Collier, founder of the international women’s ministry Broken Crayons Still Color, and co-author Bak help kids tackle first-day-of-school jitters.
There’s nothing like a new box of crayons, especially when the first day of school is right around the corner. Avery tries to enjoy coloring, but she feels “flippy, fizzy, and fluttery inside.” When Avery doesn’t want to eat dinner, her father realizes she’s nervous and encourages her to pray. Avery replies that she’s too scared; her father tells her, “You can do hard things.” Later, Avery draws with her crayons, but her depictions of her first day reflect her anxieties—attempting to draw the school playground, she scrawls an image of her being hit by a ball while another child laughs. Suddenly, Avery’s crayons break. Realizing she’s made a mess, she begins to sob: “I’m a mess, just like these crayons.” But one of the crayons Avery broke begins talking to her, telling her not to put herself down. The very polite crayons reassure Avery, telling her it’s OK to feel bad, offering her strategies for calming herself, and telling her that “no mess is ever too big for God.” Vasilica’s sprightly illustration are charming and inviting, while the message is a soothing one—though one more likely to appeal to religious, especially Christian, readers. Avery and her family present Black. (This book was reviewed digitally.)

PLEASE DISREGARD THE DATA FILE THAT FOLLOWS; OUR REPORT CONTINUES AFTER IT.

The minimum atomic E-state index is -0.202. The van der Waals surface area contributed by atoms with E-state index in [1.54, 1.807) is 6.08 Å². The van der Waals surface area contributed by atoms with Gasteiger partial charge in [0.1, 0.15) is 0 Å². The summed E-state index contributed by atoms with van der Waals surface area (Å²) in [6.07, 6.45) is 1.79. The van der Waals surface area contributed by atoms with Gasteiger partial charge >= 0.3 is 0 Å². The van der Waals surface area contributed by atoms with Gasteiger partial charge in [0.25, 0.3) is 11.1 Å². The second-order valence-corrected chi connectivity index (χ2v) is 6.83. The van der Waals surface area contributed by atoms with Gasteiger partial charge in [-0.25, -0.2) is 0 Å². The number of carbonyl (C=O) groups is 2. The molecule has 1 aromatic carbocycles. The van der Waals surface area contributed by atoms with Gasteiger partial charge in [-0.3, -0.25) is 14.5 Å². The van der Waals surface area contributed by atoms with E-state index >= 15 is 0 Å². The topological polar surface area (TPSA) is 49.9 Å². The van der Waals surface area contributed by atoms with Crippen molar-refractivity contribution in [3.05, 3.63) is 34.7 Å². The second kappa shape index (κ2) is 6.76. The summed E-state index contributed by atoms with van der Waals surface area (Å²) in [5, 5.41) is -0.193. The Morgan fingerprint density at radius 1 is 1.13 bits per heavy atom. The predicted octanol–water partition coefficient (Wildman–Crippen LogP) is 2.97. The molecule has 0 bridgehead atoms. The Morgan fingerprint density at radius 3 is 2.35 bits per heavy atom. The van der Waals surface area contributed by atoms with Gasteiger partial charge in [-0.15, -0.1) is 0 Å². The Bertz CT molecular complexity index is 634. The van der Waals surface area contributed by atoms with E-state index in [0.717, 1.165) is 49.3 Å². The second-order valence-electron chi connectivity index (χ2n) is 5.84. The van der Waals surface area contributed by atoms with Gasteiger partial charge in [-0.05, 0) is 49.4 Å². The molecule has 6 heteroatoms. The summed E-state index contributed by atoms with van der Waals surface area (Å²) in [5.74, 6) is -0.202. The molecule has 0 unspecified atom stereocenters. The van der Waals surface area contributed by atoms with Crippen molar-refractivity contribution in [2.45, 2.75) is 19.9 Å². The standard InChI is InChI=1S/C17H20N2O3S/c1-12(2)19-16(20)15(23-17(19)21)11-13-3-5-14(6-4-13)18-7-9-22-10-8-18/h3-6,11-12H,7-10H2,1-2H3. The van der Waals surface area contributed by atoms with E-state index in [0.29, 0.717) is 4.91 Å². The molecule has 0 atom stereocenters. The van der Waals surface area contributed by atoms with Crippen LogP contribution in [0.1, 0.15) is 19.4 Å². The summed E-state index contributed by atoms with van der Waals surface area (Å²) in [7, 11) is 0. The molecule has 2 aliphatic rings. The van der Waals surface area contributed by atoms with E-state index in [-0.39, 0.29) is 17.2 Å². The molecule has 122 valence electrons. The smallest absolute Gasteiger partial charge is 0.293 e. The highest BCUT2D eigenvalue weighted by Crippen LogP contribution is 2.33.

Religious-themed affirmation to help steel little ones fretting about school.(feelings color wheel) (Picture book. 4-8)